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June 1, 2005

Deaf world short on help

From: Fort Wayne Journal Gazette, IN - Jun 1, 2005


Many people walk around the deaf with their eyes wide shut. Rick Farrant's recent story on the deaf gave readers a glimpse into that world, where the already significant challenges are made more difficult by a shortage of certified interpreters. Lowering the standards for paid interpreters, though, isn't the answer.

More than 26,000 people in Allen County are deaf or have partial hearing. They, as well as deaf and partial hearing clients in 14 counties, are served by just 30 freelance certified interpreters, according to DeafLink, an agency of Anthony Wayne Services that provides programs for the deaf and hearing impaired. It gets worse: only eight to 10 of them are routinely available.

Lynne Gilmore, an AWS vice president, said DeafLink would need 20 to 30 more. The agency has heard from 18 people who want to know more about getting certified, Gilmore said. It's a wonderful response to the shortage. But when asked about how else to tackle the crisis, she had no answers.

Stricter state guidelines for certified interpreters won't make solving the problem any easier, but the recent toughening standards marks growth in how the state views the vital nature of the job.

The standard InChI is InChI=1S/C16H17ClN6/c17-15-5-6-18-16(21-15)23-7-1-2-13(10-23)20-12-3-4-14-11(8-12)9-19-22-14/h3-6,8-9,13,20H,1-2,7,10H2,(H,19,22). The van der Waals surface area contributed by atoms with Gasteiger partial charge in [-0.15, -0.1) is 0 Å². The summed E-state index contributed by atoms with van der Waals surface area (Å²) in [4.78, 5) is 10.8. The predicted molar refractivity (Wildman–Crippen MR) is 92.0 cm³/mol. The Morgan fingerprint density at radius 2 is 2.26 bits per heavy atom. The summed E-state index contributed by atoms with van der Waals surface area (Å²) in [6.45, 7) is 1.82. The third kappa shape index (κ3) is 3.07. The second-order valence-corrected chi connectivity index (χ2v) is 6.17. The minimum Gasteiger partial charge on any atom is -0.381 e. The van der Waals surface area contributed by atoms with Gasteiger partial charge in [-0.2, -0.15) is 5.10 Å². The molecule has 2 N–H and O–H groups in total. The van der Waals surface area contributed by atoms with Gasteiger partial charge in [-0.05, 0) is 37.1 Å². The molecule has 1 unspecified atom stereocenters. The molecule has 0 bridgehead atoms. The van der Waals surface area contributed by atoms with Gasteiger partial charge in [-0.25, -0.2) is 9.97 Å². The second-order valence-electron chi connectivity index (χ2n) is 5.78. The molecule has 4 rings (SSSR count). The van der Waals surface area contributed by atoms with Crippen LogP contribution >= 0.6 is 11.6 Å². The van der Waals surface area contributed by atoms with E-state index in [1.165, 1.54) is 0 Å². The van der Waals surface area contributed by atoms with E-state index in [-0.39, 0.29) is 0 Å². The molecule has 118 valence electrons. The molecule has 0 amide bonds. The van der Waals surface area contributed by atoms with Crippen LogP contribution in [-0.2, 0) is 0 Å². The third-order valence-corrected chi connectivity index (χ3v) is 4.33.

Not only do state-certified deaf interpreters have to pass national skills tests, they must also pass two continuing education units per year for five years. By 2010, a bachelor's degree or higher will be required for certification.

While the skills test and continuing education requirements seem worthy, the bachelor's degree rule seems arbitrary from the standpoint that the regulations do not demand a particular field of study. Somone with an associate's degree in nursing wouldn't be eligible to be certified, but someone with a bachelor's in aeronautical engineering would.

The frustrations of the deaf don't end with the interpreter shortage. Some businesses do not follow the Americans with Disabilities Act, for one. Another is courtesy. Some deaf and partial hearing people report being pushed aside at fast-food restaurants, found impolite treatment in stores or have had businesses not accept TTY relay calls.

It's disgraceful that anyone should endure such disrespectful behavior. The ADA was written to provide a better environment for people to live, work and play. It's time now that businesses and government work with the deaf community to fulfill the law.

© 2005 Journal Gazette and wire service sources. All Rights Reserved.